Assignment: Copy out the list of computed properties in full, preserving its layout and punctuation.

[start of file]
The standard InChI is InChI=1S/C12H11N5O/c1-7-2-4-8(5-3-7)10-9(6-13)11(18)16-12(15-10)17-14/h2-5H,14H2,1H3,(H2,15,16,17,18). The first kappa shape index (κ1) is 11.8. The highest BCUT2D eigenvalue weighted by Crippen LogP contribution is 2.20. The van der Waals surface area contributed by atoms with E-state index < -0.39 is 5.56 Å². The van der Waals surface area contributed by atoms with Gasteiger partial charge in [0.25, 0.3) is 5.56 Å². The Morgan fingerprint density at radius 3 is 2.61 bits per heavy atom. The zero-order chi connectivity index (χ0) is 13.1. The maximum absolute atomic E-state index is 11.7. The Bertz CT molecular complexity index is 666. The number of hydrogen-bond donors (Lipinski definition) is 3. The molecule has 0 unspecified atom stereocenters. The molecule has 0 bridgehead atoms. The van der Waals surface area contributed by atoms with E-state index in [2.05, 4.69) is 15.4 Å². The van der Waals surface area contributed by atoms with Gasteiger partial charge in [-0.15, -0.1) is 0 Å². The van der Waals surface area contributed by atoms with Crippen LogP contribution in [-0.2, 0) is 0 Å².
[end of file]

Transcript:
The standard InChI is InChI=1S/C12H11N5O/c1-7-2-4-8(5-3-7)10-9(6-13)11(18)16-12(15-10)17-14/h2-5H,14H2,1H3,(H2,15,16,17,18). The first kappa shape index (κ1) is 11.8. The highest BCUT2D eigenvalue weighted by Crippen LogP contribution is 2.20. The van der Waals surface area contributed by atoms with E-state index < -0.39 is 5.56 Å². The van der Waals surface area contributed by atoms with Gasteiger partial charge in [0.25, 0.3) is 5.56 Å². The Morgan fingerprint density at radius 3 is 2.61 bits per heavy atom. The zero-order chi connectivity index (χ0) is 13.1. The maximum absolute atomic E-state index is 11.7. The Bertz CT molecular complexity index is 666. The number of hydrogen-bond donors (Lipinski definition) is 3. The molecule has 0 unspecified atom stereocenters. The molecule has 0 bridgehead atoms. The van der Waals surface area contributed by atoms with E-state index in [2.05, 4.69) is 15.4 Å². The van der Waals surface area contributed by atoms with Gasteiger partial charge in [-0.15, -0.1) is 0 Å². The van der Waals surface area contributed by atoms with Crippen LogP contribution in [-0.2, 0) is 0 Å².